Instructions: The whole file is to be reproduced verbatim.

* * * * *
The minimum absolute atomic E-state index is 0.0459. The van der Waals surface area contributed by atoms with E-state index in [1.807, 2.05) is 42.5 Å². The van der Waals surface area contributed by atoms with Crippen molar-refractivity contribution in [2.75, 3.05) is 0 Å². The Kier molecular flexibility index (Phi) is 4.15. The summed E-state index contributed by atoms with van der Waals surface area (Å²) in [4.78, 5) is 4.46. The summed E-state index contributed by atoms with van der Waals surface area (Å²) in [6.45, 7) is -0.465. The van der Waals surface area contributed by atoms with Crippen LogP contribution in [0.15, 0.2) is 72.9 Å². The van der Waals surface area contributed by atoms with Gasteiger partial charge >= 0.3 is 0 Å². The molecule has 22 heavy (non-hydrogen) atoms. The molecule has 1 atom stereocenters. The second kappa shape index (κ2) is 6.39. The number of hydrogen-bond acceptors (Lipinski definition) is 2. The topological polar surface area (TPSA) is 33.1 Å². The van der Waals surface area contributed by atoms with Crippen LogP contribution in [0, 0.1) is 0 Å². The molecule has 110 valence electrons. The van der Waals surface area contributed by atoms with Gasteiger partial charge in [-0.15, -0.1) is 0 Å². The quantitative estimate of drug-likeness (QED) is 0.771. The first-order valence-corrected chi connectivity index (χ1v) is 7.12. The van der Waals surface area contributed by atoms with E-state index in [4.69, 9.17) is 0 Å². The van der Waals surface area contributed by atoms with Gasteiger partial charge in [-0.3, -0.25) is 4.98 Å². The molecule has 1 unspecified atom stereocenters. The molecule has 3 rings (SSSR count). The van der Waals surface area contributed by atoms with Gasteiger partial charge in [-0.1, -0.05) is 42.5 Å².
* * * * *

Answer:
The minimum absolute atomic E-state index is 0.0459. The van der Waals surface area contributed by atoms with E-state index in [1.807, 2.05) is 42.5 Å². The van der Waals surface area contributed by atoms with Crippen molar-refractivity contribution in [2.75, 3.05) is 0 Å². The Kier molecular flexibility index (Phi) is 4.15. The summed E-state index contributed by atoms with van der Waals surface area (Å²) in [4.78, 5) is 4.46. The summed E-state index contributed by atoms with van der Waals surface area (Å²) in [6.45, 7) is -0.465. The van der Waals surface area contributed by atoms with Crippen LogP contribution in [0.15, 0.2) is 72.9 Å². The van der Waals surface area contributed by atoms with Gasteiger partial charge >= 0.3 is 0 Å². The molecule has 22 heavy (non-hydrogen) atoms. The molecule has 1 atom stereocenters. The second kappa shape index (κ2) is 6.39. The number of hydrogen-bond acceptors (Lipinski definition) is 2. The topological polar surface area (TPSA) is 33.1 Å². The van der Waals surface area contributed by atoms with Crippen LogP contribution in [0, 0.1) is 0 Å². The molecule has 110 valence electrons. The van der Waals surface area contributed by atoms with Gasteiger partial charge in [-0.15, -0.1) is 0 Å². The quantitative estimate of drug-likeness (QED) is 0.771. The first-order valence-corrected chi connectivity index (χ1v) is 7.12. The van der Waals surface area contributed by atoms with E-state index in [4.69, 9.17) is 0 Å². The van der Waals surface area contributed by atoms with Gasteiger partial charge in [-0.3, -0.25) is 4.98 Å². The molecule has 1 unspecified atom stereocenters. The molecule has 3 rings (SSSR count). The van der Waals surface area contributed by atoms with Gasteiger partial charge in [-0.1, -0.05) is 42.5 Å².